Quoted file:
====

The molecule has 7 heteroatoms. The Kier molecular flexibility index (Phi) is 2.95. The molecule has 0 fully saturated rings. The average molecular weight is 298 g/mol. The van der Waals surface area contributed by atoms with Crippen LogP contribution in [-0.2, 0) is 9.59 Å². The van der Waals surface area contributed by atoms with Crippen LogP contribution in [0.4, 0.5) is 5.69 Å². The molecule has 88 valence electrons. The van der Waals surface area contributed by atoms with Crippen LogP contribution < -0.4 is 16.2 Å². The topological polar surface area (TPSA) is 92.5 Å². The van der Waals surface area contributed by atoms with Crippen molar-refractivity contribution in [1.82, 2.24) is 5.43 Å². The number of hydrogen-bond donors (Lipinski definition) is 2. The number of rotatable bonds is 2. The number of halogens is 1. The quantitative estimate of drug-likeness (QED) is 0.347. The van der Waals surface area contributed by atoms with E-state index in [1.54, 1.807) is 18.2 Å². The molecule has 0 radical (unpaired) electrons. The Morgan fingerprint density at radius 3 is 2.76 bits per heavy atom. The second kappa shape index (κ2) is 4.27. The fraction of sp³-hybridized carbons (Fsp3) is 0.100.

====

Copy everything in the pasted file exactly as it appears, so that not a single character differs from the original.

The molecule has 7 heteroatoms. The Kier molecular flexibility index (Phi) is 2.95. The molecule has 0 fully saturated rings. The average molecular weight is 298 g/mol. The van der Waals surface area contributed by atoms with Crippen LogP contribution in [-0.2, 0) is 9.59 Å². The van der Waals surface area contributed by atoms with Crippen LogP contribution in [0.4, 0.5) is 5.69 Å². The molecule has 88 valence electrons. The van der Waals surface area contributed by atoms with Crippen LogP contribution < -0.4 is 16.2 Å². The topological polar surface area (TPSA) is 92.5 Å². The van der Waals surface area contributed by atoms with Crippen molar-refractivity contribution in [1.82, 2.24) is 5.43 Å². The number of hydrogen-bond donors (Lipinski definition) is 2. The number of rotatable bonds is 2. The number of halogens is 1. The quantitative estimate of drug-likeness (QED) is 0.347. The van der Waals surface area contributed by atoms with E-state index in [1.54, 1.807) is 18.2 Å². The molecule has 0 radical (unpaired) electrons. The Morgan fingerprint density at radius 3 is 2.76 bits per heavy atom. The second kappa shape index (κ2) is 4.27. The fraction of sp³-hybridized carbons (Fsp3) is 0.100.